Filing 19

OPINION. Signed by Judge Susan D. Wigenton on 8/6/2015. (anr)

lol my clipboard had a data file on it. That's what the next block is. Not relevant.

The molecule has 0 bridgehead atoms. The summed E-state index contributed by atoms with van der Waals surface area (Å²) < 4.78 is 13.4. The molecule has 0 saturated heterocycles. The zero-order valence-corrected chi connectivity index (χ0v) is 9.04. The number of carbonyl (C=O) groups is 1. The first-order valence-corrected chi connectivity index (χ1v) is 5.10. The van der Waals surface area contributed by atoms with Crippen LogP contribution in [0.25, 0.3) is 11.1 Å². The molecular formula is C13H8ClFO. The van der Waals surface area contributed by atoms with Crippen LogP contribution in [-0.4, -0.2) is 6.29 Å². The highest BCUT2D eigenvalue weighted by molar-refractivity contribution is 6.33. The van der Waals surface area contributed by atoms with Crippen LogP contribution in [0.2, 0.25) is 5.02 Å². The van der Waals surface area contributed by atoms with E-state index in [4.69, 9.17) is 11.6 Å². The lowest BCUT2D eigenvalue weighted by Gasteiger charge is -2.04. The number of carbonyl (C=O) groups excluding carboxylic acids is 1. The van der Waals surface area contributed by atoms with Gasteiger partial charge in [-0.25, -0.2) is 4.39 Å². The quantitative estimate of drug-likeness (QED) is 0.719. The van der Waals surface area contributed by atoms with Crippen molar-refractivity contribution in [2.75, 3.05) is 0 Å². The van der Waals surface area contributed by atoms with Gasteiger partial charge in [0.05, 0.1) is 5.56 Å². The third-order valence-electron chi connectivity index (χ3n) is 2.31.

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NOT FOR PUBLICATION UNITED STATES DISTRICT COURT DISTRICT OF NEW JERSEY : MARC McBREARTY, and PAUL CANTILINA, : individually and on behalf of all others similarly : situated, : : Plaintiffs, : : v. : : FIFTH GENERATION, INC., ABC : CORPORATIONS 1-10, and JOHN DOES 1-10, : : Defendants. : Civil Action No. 14-7667 (SDW)(SCM) OPINION August 6, 2015 WIGENTON, District Judge. Before this Court is a Motion to Dismiss, filed by Defendant Fifth Generation, Inc. (“Defendant”), for failure to state a claim upon which relief can be granted pursuant to Federal Rule of Civil Procedure 12(b)(6) (“Rule 12(b)(6)”). Defendant also moves to strike the Plaintiffs’ class allegations, pursuant to Federal Rule of Civil Procedure 23(d)(1)(D). This Court has jurisdiction pursuant to 28 U.S.C. §§ 1332(d)(2)(A), 1441(a), 1446(b), 1453. Venue is proper in this District pursuant to 28 U.S.C. § 1391(b). These motions are decided without oral argument pursuant to Federal Rule of Civil Procedure 78. For the reasons stated below, this Court will GRANT Defendant’s Motion to Dismiss and allow Plaintiffs 30 days to amend their complaint. Additionally, this Court will DENY AS MOOT Defendant’s motion to strike class allegations. FACTUAL AND PROCEDURAL HISTORY Defendant, a Texas corporation, manufactures, distributes, markets, and sells “Tito’s Handmade Vodka” (“Vodka”). 1 (Compl. ¶ 4.) Defendant makes various claims regarding its award-winning Vodka. (Id. Ex. A.) In large italicized font on the product’s front label, Defendant describes its Vodka as “Handmade”. (Id.) The front label also declares that the Vodka is “Crafted in an Old Fashioned Pot Still by America’s Original Microdistillery.” (Id.) On a label running around the rim of the bottle, Defendant claims that its Vodka is “distilled six times” “naturally.” (Id.) Marc McBrearty and Paul Cantilina (“Plaintiffs”) are New Jersey residents. (Compl. ¶ 3.) In the years before 2014, Plaintiffs were end-user purchasers of the Vodka. (Id. ¶ 23.) Plaintiffs allege that they bought the Vodka in reliance on the information on the product labels, which led them to genuinely believe that they were paying for a handmade product distilled in an oldfashioned pot in a microdistillery. (Id. ¶¶ 27, 29.) Plaintiffs allege no other facts with respect to their reliance. (See generally Compl.) Plaintiffs allege that the Vodka is in fact mass-produced and commercially manufactured by machines—not by human hands. (Compl. ¶ 2.) Plaintiffs assert that the Vodka is manufactured on a twenty-six acre “operation” producing approximately 850,000 cases in 2012. (Compl. ¶ 14.) The production allegedly involves “modern, technologically advanced machines and stills.” (Id. ¶ 4.) To substantiate their claims, Plaintiffs point to a Forbes article from 2013 that noted that Defendant steered a Forbes photographer away from “massive buildings containing ten floor-toceiling stills [which were] bottling 500 cases an hour.” (Id. ¶ 17 n. 2.) Allegedly, Defendant instead 1 Plaintiffs also allege claims against ABC Corporations 1-10 and John Does 1-10, who are currently unknown to Plaintiffs. (Id. ¶ 3.) 2 directed the photographer to a “shack” that housed the Defendant’s “original still.” (Id.) According to Plaintiffs, the original still was “cobbled from two Dr. Pepper kegs and a turkeyfrying rig” used “to cook bushels of corn into booze.” (Id.) Plaintiffs allege that because the Vodka is not handmade, it is not worth its purchase price. (Id. ¶¶ 29, 31.) Plaintiffs do not identify a purchase price for the Vodka or its competitors at the time of purchase. (See generally Compl.) Plaintiffs allege that records of their purchases may be ascertained through retailers’ or consumers’ records, which include the statements for the credit cards that they used to purchase the Vodka. (Id. ¶¶ 24-25.) Plaintiffs filed the instant class-action complaint pursuant to Federal Rule of Civil Procedure 23, 2 designating themselves as the named plaintiffs for a putative class comprised of all New Jersey end-user purchasers of Defendant’s Vodka, potentially thousands in number. (Id. ¶¶ 3, 40-52.) Plaintiffs list several questions of law or fact common to the class, including whether the Defendant violated the New Jersey Consumer Fraud Act (“NJCFA”). (Id. ¶ 45); see also FED. R. CIV. P. 23(a)(2). Specifically, Plaintiffs allege the following: 1) violation of the New Jersey Consumer Fraud Act (“NJCFA”) (“Count I”); 2) unjust enrichment (“Count II”); 3) fraud and intentional misrepresentation (“Count III”); and 4) fraudulent concealment and non-disclosure (“Count IV”). (Id. 54-86.) Plaintiffs later withdrew Count II. (Dkt. No. 10, 26.) Finally, Plaintiffs allege that, as named plaintiffs, their claims are typical class-wide and that they will fairly and adequately protect the interests of the class. (Id. ¶¶ 46-48); see also FED. R. CIV. P. 23(a)(3),(4). Defendants now move to dismiss the complaint and strike class allegations pursuant to Federal Rules of Civil Procedure 12(b)(6) and 23(d)(1)(D), respectively. (Dkt. No. 7.) 2 The class-action complaint was initially filed in New Jersey Superior Court, Law Division, Bergen County on October 24, 2014, and was removed to this Court on December 29, 2014. (See Dkt. No. 1.) 3 LEGAL STANDARD a. Motion to Dismiss An adequate complaint must be “a short and plain statement of the claim showing that the pleader is entitled to relief.” FED. R. CIV. P. 8(a)(2). This rule “requires more than labels and conclusions, and a formulaic recitation of the elements of a cause of action will not do. Factual allegations must be enough to raise a right to relief above the speculative level[.]” Bell Atlantic Corp. v. Twombly, 550 U.S. 544, 555 (2007) (external citations omitted); see also Phillips v. County of Allegheny, 515 F.3d 224, 231 (3d Cir. 2008) (stating that Rule 8 “requires a ‘showing,’ rather than a blanket assertion, of an entitlement to relief”). In considering a Motion to Dismiss under Federal Rule of Civil Procedure 12(b)(6), the Court must “accept all factual allegations as true, construe the complaint in the light most favorable to the plaintiff, and determine whether, under any reasonable reading of the complaint, the plaintiff may be entitled to relief.” Phillips, 515 F.3d at 231 (external citation omitted). Stating a claim requires a complaint with enough “factual matter (taken as true) to suggest” the required element. Id. at 234 (quoting Twombly, 550 U.S. at 55 n. 3). However, “the tenet that a court must accept as true all of the allegations contained in a complaint is inapplicable to legal conclusions. Threadbare recitals of the elements of a cause of action, supported by mere conclusory statements, do not suffice.” Ashcroft v. Iqbal, 556 U.S. 662, 678 (2009). Determining whether the allegations in a complaint are “plausible” is “a context-specific task that requires the reviewing court to draw on its judicial experience and common sense.” Id. at 679. If the “well-pleaded facts do not permit the court to infer more than the mere possibility of misconduct,” the complaint should be dismissed for failing to “show[] that the pleader is entitled to relief” as required by Rule 8(a)(2). (Id.) 4 b. Motion to Strike A party may move to strike from a pleading “an insufficient defense or any redundant, immaterial, impertinent, or scandalous matter.” FED. R. CIV. P. 12(f). A court has “considerable discretion” in deciding such a disfavored motion. Tonka Corp. v. Rose Art Indus., Inc., 836 F.Supp. 200, 217 (D.N.J. 1993). Motions to strike usually will be denied, except where “the allegations have no possible relation to the controversy and may cause prejudice to one of the parties, or if the allegations confuse the issues.” Eisai Co. v. Teva Pharm. USA, Inc., 629 F.Supp.2d 416, 425 (D.N.J. 2009) (external citation omitted). Federal Rule of Civil Procedure 23(d)(1)(D), which governs motions to strike class allegations, provides that a “court may issue orders that . . . require that the pleadings be amended to eliminate allegations about representation of absent persons and that the action proceed accordingly.” FED. R. CIV. P. 23(d)(1)(D). A plaintiff’s putative class action suit is generally entitled to discovery relating to information pertinent to Rule 23’s class certification requirements before the merits of the claim are examined. McPeak v. S-L Distribution Co., 2014 WL 4388562, at *4 (D.N.J. Sept. 5, 2014) (citation omitted). The Third Circuit has held that a motion to strike class allegations should not be granted unless it is evident from the face of the complaint or from incontrovertible facts that class treatment would be inappropriate. See Landsman & Funk PC v. Skinder–Strauss Assocs., 640 F.3d 72, 93 n. 30 (3d Cir. 2011) (the “complaint itself” must demonstrate that “the requirements for maintaining a class action cannot be met.”). Accordingly, motions to strike class allegations are rarely granted. McPeak, 2014 WL 4388562, at *7 (citation omitted) (internal quotation marks omitted). 5 DISCUSSION a. NJCFA and Common Law Fraud Claims Plaintiffs’ NJCFA claim, alleged in Count I of the complaint, must meet the heightened pleading requirement of Federal Rule of Civil 9(b). Mickens v. Ford Motor Co., 900 F.Supp.2d 427, 435 (D.N.J. 2012). To plead an NJCFA claim, a plaintiff must allege: “(1) an unlawful practice by the defendants; (2) an ascertainable loss by plaintiff; and (3) a causal nexus between the first two elements—defendants’ allegedly unlawful behavior and the plaintiff's ascertainable loss.” Hoffman v. Natural Factors Nutritional Prods. Inc., 2014 WL 2916452, at *3 (D.N.J. June 26, 2014) (citing Hoffman v. Cogent Solutions Grp., LLC, 2013 WL 6623890, at *3 (D.N.J. Dec.16, 2013)). Plaintiffs have failed to allege an ascertainable loss in their pleadings. To plead the second element of an NJCFA claim, a plaintiff must identify a loss that is “definite, certain, and measurable” rather than “one that is merely theoretical.” Hughes v. Panasonic Consumer Elec. Co., 2011 WL 2976839, at *15 (D.N.J. July 21, 2011) (quoting Bosland v. Warnock Dodge Inc., 197 N.J. 543, 558 (2009)) (finding that loss can be pled as an out-of-pocket loss or as a loss in value). In identifying loss, a plaintiff must allege the cost of the product purchased and the cost of alternative products manufactured by defendant’s competitors at the time of purchase. See Green v. Green Mountain Coffee Roasters, Inc., 279 F.R.D. 275, 282 (D.N.J. 2011) (Plaintiff “fails to allege how much he paid for his brewer and how much other comparable brewers manufactured by Defendants’ competitors cost at the time of purchase.”). In other words, Plaintiffs must identify some way in which a court may determine “how much of a premium [Plaintiffs] claim to have paid” for the product. Hughes, 2011 WL 2976839, at *16. Here, Plaintiffs have not provided any information pertaining to the cost of the Defendant’s Vodka or that of Defendants’ competitors at the time of Plaintiffs’ purchases. (See generally 6 Compl.) Plaintiffs’ failure to allege the premium paid subjects Plaintiffs’ NJCFA claim to dismissal. Plaintiffs allege common-law fraud claims in Counts III and IV. Such claims must be pled with heightened specificity. FED. R. CIV. P. 9(b). To plead fraud under New Jersey law, a plaintiff must state sufficient facts to raise a plausible inference of: “(1) a material misrepresentation of a presently existing or past fact; (2) knowledge or belief by the defendant of its falsity; (3) an intention that the other person rely on it; (4) reasonable reliance thereon by the other person; and (5) resulting damages.” Natural Factors Nutritional Prods. Inc., 2014 WL 2916452, at *5 (internal quotation marks omitted) (citing Banco Popular N. Am. v. Gandi, 184 N.J. 161, 260 (2005)). Failure to state such facts subjects the common-law fraud claims to dismissal. See Hoffman v. DSE Healthcare Solutions, LLC, 2014 WL 2119753, at *4 (D.N.J. May 21, 2014) (dismissing common-law fraud claims because Plaintiff failed “to identify with specificity the nature of the misrepresentations, when they were made, which representations he relied on, how he reasonably relied on them, that he purchased the product as a result of these particular representations, and how that reliance caused him any detriment.”). In the instant matter, Plaintiffs’ common-law fraud claims are insufficiently pled. Plaintiffs allege—without supporting facts—that they “saw and relied upon the ‘Handmade’ representations . . . that were prominently displayed on all of Tito’s Vodka products.” (Compl. ¶ 27.) The Complaint’s bare allegation of reliance is insufficient because it fails to identify with specificity how Plaintiffs relied on Defendant’s labels, how that reliance was reasonable, and how that reliance caused them any detriment. See DSE Healthcare Solutions, LLC, 2014 WL 2119753, at *4. Accordingly, Plaintiff's common-law fraud claims are also subject to dismissal. 7 Therefore, Counts I, III, and IV will be dismissed without prejudice. Plaintiffs may file an amended complaint within 30 days of this order. b. Motion to Strike Because this Court has dismissed Plaintiffs’ complaint, with 30 days to amend, Defendant’s motion to strike will be denied as moot. CONCLUSION For the reasons stated above, this Court GRANTS Defendant’s Motion to Dismiss— allowing Plaintiffs 30 days to cure the above-discussed defects—and DENIES AS MOOT Defendant’s Motion to Strike. An appropriate order follows. s/ Susan D. Wigenton SUSAN D. WIGENTON UNITED STATES DISTRICT JUDGE Orig: Clerk cc: Parties Magistrate Judge Steven C. Mannion 8